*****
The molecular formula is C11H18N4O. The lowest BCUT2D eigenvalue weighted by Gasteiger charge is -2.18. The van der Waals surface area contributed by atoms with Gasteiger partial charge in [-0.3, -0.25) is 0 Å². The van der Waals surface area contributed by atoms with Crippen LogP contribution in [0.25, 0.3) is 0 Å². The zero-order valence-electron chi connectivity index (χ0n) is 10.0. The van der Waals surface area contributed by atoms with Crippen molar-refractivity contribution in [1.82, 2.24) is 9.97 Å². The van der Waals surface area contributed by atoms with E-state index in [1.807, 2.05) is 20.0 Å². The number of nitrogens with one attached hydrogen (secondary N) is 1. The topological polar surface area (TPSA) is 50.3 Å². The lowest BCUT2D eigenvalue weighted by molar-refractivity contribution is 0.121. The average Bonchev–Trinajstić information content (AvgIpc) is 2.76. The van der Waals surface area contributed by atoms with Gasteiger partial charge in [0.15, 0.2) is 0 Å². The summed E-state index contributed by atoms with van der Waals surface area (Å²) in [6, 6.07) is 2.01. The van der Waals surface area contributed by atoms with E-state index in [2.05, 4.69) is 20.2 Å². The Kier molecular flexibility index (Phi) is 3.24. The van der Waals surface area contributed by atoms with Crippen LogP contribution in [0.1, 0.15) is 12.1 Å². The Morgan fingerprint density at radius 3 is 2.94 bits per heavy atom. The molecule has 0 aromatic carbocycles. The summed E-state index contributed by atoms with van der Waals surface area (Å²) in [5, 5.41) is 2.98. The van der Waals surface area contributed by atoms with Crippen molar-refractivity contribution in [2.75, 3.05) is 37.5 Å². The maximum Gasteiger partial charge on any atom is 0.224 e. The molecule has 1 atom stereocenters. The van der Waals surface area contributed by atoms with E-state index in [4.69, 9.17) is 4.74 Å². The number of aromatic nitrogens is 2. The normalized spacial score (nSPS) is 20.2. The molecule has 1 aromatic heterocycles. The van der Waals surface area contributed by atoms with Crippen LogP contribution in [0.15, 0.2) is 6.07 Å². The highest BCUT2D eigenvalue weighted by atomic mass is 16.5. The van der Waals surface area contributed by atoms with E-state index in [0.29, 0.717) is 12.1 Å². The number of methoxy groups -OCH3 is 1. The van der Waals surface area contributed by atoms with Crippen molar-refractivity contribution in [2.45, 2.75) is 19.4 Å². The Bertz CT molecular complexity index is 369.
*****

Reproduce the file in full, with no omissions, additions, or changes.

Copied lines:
The molecular formula is C11H18N4O. The lowest BCUT2D eigenvalue weighted by Gasteiger charge is -2.18. The van der Waals surface area contributed by atoms with Gasteiger partial charge in [-0.3, -0.25) is 0 Å². The van der Waals surface area contributed by atoms with Crippen LogP contribution in [0.25, 0.3) is 0 Å². The zero-order valence-electron chi connectivity index (χ0n) is 10.0. The van der Waals surface area contributed by atoms with Crippen molar-refractivity contribution in [1.82, 2.24) is 9.97 Å². The van der Waals surface area contributed by atoms with E-state index in [1.807, 2.05) is 20.0 Å². The number of nitrogens with one attached hydrogen (secondary N) is 1. The topological polar surface area (TPSA) is 50.3 Å². The lowest BCUT2D eigenvalue weighted by molar-refractivity contribution is 0.121. The average Bonchev–Trinajstić information content (AvgIpc) is 2.76. The van der Waals surface area contributed by atoms with Gasteiger partial charge in [0.15, 0.2) is 0 Å². The summed E-state index contributed by atoms with van der Waals surface area (Å²) in [6, 6.07) is 2.01. The van der Waals surface area contributed by atoms with E-state index in [2.05, 4.69) is 20.2 Å². The Kier molecular flexibility index (Phi) is 3.24. The van der Waals surface area contributed by atoms with Crippen LogP contribution in [0.1, 0.15) is 12.1 Å². The Morgan fingerprint density at radius 3 is 2.94 bits per heavy atom. The molecule has 0 aromatic carbocycles. The summed E-state index contributed by atoms with van der Waals surface area (Å²) in [5, 5.41) is 2.98. The van der Waals surface area contributed by atoms with Crippen molar-refractivity contribution in [2.75, 3.05) is 37.5 Å². The maximum Gasteiger partial charge on any atom is 0.224 e. The molecule has 1 atom stereocenters. The van der Waals surface area contributed by atoms with E-state index in [4.69, 9.17) is 4.74 Å². The number of aromatic nitrogens is 2. The normalized spacial score (nSPS) is 20.2. The molecule has 1 aromatic heterocycles. The van der Waals surface area contributed by atoms with Crippen LogP contribution in [0.15, 0.2) is 6.07 Å². The highest BCUT2D eigenvalue weighted by atomic mass is 16.5. The van der Waals surface area contributed by atoms with E-state index in [0.29, 0.717) is 12.1 Å². The number of methoxy groups -OCH3 is 1. The van der Waals surface area contributed by atoms with Crippen molar-refractivity contribution in [2.45, 2.75) is 19.4 Å². The Bertz CT molecular complexity index is 369.